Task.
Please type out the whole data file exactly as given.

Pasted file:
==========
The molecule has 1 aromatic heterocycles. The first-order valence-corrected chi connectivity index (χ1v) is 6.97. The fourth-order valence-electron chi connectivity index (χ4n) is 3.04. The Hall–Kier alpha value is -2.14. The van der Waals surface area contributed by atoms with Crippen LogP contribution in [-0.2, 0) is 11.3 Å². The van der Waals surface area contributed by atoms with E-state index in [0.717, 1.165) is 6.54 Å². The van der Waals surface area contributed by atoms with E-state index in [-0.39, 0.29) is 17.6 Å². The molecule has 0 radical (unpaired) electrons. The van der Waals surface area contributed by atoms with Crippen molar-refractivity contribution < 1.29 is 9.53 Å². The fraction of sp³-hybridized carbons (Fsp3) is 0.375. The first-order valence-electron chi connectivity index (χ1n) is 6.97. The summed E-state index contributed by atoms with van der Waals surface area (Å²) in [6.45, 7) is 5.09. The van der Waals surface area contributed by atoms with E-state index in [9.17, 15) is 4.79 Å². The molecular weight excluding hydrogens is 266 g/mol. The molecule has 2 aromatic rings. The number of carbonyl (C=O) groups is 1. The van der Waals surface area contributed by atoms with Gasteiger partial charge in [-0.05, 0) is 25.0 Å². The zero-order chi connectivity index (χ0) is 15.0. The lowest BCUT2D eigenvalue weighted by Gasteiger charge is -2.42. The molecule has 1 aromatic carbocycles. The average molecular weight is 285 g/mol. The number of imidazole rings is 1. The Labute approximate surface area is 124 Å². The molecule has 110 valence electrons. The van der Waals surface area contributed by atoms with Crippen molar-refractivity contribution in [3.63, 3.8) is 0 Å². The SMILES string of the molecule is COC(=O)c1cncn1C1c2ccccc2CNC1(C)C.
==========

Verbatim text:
The molecule has 1 aromatic heterocycles. The first-order valence-corrected chi connectivity index (χ1v) is 6.97. The fourth-order valence-electron chi connectivity index (χ4n) is 3.04. The Hall–Kier alpha value is -2.14. The van der Waals surface area contributed by atoms with Crippen LogP contribution in [-0.2, 0) is 11.3 Å². The van der Waals surface area contributed by atoms with E-state index in [0.717, 1.165) is 6.54 Å². The van der Waals surface area contributed by atoms with E-state index in [-0.39, 0.29) is 17.6 Å². The molecule has 0 radical (unpaired) electrons. The van der Waals surface area contributed by atoms with Crippen molar-refractivity contribution < 1.29 is 9.53 Å². The fraction of sp³-hybridized carbons (Fsp3) is 0.375. The first-order valence-electron chi connectivity index (χ1n) is 6.97. The summed E-state index contributed by atoms with van der Waals surface area (Å²) in [6.45, 7) is 5.09. The van der Waals surface area contributed by atoms with E-state index in [9.17, 15) is 4.79 Å². The molecular weight excluding hydrogens is 266 g/mol. The molecule has 2 aromatic rings. The number of carbonyl (C=O) groups is 1. The van der Waals surface area contributed by atoms with Gasteiger partial charge in [-0.05, 0) is 25.0 Å². The zero-order chi connectivity index (χ0) is 15.0. The lowest BCUT2D eigenvalue weighted by Gasteiger charge is -2.42. The molecule has 1 aromatic carbocycles. The average molecular weight is 285 g/mol. The number of imidazole rings is 1. The Labute approximate surface area is 124 Å². The molecule has 110 valence electrons. The van der Waals surface area contributed by atoms with Crippen molar-refractivity contribution in [3.63, 3.8) is 0 Å². The SMILES string of the molecule is COC(=O)c1cncn1C1c2ccccc2CNC1(C)C.